MOSQUITO BAY on the island of Vieques, just off the shore of Puerto Rico, is home to the world’s brightest bioluminescent display. In the waters of the small bay live tiny organisms called Dinoflagellates, a type of plankton that glows blue when disturbed. Mosquito Bay isn’t the only place in the world where this phenomenon happens, but it’s the brightest — it was officially honored in 2008 by the Guinness Book of World Records. The intensity is due to the high concentration of plankton in the small bay’s shallow waters, and the way the organisms are “trapped” because of the small mouth of the bay.
How to visit Mosquito Bay
There are a couple of options to get to the island of Vieques from the mainland. From San Juan you can fly with either Vieques Air Link or Cape Air, and from there it’s a short ride to Mosquito Bay. If you’re looking to save money you can take a ferry from the port town of Fajardo, but you will have had to make your own way from San Juan, about 37 miles away. There are other options as well depending where in Puerto Rico you are. For more details, this is a great site for information.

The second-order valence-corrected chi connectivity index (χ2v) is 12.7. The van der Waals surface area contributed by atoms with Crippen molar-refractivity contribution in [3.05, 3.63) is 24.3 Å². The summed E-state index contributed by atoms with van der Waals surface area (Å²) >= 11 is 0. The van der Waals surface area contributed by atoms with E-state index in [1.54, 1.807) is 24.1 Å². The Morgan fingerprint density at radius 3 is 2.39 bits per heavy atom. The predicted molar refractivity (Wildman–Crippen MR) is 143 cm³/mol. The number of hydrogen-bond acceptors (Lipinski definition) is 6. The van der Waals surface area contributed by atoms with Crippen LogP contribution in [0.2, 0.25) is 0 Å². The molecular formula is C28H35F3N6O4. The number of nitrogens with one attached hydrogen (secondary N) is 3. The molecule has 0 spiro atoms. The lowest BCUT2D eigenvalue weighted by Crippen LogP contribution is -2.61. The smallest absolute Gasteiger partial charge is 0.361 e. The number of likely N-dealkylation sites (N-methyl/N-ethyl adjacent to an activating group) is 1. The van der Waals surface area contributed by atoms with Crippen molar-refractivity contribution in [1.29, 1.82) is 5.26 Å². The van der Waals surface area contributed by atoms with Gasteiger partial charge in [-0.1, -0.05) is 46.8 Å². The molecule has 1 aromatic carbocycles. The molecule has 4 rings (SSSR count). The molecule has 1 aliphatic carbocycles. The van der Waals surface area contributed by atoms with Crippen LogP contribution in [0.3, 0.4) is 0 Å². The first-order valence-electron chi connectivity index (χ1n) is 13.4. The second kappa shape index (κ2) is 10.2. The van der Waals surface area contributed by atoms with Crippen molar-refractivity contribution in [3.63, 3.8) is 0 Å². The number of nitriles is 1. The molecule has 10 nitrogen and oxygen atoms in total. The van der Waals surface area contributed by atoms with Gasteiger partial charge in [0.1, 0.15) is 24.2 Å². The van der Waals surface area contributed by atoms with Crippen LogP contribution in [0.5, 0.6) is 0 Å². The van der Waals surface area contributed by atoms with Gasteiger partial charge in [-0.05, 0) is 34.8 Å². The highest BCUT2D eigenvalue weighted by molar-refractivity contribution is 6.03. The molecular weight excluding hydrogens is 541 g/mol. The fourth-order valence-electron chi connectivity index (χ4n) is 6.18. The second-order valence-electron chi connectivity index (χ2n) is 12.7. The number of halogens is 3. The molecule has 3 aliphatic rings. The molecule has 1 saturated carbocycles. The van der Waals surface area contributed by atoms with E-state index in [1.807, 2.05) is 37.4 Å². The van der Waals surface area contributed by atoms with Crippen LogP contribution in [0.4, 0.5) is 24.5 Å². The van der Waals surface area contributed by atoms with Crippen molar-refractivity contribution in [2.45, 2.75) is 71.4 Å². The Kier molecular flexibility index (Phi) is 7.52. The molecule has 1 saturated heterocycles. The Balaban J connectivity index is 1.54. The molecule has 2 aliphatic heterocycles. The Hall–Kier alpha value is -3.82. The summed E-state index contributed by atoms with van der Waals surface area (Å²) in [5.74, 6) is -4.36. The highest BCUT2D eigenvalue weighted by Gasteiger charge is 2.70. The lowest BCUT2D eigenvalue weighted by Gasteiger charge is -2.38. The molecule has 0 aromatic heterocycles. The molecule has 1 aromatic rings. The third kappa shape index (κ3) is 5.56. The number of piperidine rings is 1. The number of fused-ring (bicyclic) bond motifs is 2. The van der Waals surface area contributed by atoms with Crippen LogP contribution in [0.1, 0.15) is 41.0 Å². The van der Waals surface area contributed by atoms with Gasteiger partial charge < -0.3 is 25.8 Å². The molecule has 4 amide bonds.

There’s an abundance of guided options for exploring the bay as well. According to vlogger Mike Corey, who produced the amazing video of the bioluminescence below, “Black Beard Sports has the best operation” and are also one of the only dive operators on Vieques.
Other considerations when visiting Mosquito Bay
Mike shared some other important considerations when planning your trip to Mosquito Bay:
- Bring bug spray, it’s called Mosquito Bay for a reason.
- You can’t swim in the bay, or use boats with propellers. Sunscreen, gasoline, etc. harm the plankton. Ever since this rule was put in in place a few years ago, the bay’s bioluminescence has become the brightest in the world. You will kayak out to see the bioluminescence.
- The brightness of the glow is affected by many things – after all, it’s created from a living organism. Rain dilutes the bay, drops the salinity, and decreases the glow. For best times to visit, refer to this article.
- Even on Venue’s, brightest days, it’s not that useful bringing a camera. GoPros and 95% of DSLRs do not have a sensor big enough to capture the light. The image will just be black. Some particular cameras (e.g. the Sony a7s), created especially for low light can just barely capture this phenomenon.
- It is common to see sharks swimming through the lagoon. All you will see is a shimmering blue outline like a shark shaped meteor.